MEMBERSHIP of the goalkeeping union at Valley Parade is pretty thin on the ground right now.

With Colin Doyle out of contract and pondering his next step and Rouven Sattelmaier and Lukas Raeder both gone, it leaves George Sykes-Kenworthy as currently the oldest stopper on the club’s books.

And the youngster does not turn 19 until October.

But City feel the teenager has a promising future in front of him – progress that has already been kick-started by an intense loan spell at Stalybridge Celtic.

The month-long stint in the National League North at the end of the last campaign offered a sink-or-swim introduction to men’s football as the Manchester side crammed in 11 games in the space of just 24 days.

It gave the Bantams chance to see how Sykes-Kenworthy would cope with such a demanding workload and they hope it has given him a real kick-start going into next season.

“He’s probably ahead of the game,” said goalkeeping coach Steve Banks.

“We planned for George to step up to the (under) 23s in January time and come away from the youth team and train solely with the senior players.

“It was a progression, even though it was still the last year of his scholarship.

“But then luckily the opportunity came up at Stalybridge Celtic for the last month of the season.

“They had a load of games and it was an opportunity for George to go and play men’s football at a competitive level where the results are more important than winning with the 23s.

“It was a taste of the physicality of playing against men in front of a little crowd and the pressure of being in a league where you are fighting relegation.

“The plan was to do that with him for next season, which we still will be doing, so we’re probably two or three months ahead of where we wanted to be.

“We know what standard he can play at and he’s performed at that level.”

It was a season to remember for Sykes-Kenworthy, who signed his first pro deal in March when he committed to the club for the next two years.

He was on the bench for the FA Cup loss at Yeovil and spent some time at the National Football Centre at St George’s Park for a Football Association training camp.

Named the youth team player of the year, he also captained the side – a ploy suggested by Banks to bring the teenager out of himself a bit more.

A City player since joining the academy at under-eight level, it was felt Sykes-Kenworthy needed to make more of a noise for himself.

Banks said: “He was very quiet so I wanted to bring him out of his shell a little bit.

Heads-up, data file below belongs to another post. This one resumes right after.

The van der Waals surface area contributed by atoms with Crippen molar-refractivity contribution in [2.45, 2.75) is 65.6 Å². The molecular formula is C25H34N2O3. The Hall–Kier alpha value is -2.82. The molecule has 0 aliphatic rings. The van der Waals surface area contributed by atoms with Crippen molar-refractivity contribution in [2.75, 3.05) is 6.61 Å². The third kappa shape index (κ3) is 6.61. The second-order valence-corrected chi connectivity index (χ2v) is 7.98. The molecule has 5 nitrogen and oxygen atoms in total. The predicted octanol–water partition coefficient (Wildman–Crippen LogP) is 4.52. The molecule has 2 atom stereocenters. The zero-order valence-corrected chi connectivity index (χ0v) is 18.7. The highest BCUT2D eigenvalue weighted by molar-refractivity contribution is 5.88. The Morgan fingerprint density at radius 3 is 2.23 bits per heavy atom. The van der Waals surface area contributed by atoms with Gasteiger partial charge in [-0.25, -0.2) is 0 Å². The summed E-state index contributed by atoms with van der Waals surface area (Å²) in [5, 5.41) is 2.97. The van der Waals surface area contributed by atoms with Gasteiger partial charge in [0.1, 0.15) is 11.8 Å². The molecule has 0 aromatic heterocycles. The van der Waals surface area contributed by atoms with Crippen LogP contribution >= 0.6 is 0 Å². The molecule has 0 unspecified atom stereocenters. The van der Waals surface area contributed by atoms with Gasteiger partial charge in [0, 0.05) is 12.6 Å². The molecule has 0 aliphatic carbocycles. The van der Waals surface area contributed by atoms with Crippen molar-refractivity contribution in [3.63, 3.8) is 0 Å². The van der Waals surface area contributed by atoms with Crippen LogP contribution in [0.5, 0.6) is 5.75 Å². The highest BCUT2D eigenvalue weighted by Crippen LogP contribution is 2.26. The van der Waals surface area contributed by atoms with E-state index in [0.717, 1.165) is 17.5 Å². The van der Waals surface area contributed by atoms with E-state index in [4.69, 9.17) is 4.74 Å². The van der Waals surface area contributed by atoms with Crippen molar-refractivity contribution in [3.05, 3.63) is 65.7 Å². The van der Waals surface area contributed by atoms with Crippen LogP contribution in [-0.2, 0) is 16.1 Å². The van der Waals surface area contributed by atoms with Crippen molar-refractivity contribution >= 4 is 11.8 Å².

“I discussed a few things with the youth team coaches and asked if he could be captain for the second year and also head scholar. That gave him a bit of responsibility having to demand things off the other lads.

“George took it on board and the difference was huge. He spoke out more and was a lot more confident.

“You want to see your goalkeeper shouting and bawling at people and telling them what to do.

“That was the idea behind it and I think it’s worked. He is now progressing and growing.”

The loan stint accelerated that education and City will look to send him out again until January. Sykes-Kenworthy is still a work in motion but the club see potential there.

Banks added: “George is definitely what you would now call a new-age goalkeeper. It’s very different from when I played.

“Now it’s all about can you play with your feet because touches with your foot compared to your hand is five to one.

“You have to be very confident with the ball at your feet and George is. He’s one of the best I’ve seen and is very calm.

“He’s also a bit of a ‘sweeper keeper’ and plays a very high line. He reads the ball over the top very well.

“We have to continue to work on his goalkeeping. It sounds a bit daft but his strongest point is playing out from the back, his control with the ball and distribution.

“We need to then get his goalkeeping up to the same level as well as his physicality.

“But going into a dressing room where he probably felt very uncomfortable to start with and having to play the demands of men’s football has shot him up more than we anticipated. I’m looking forward to George coming back.

“He knows he can kick on again.”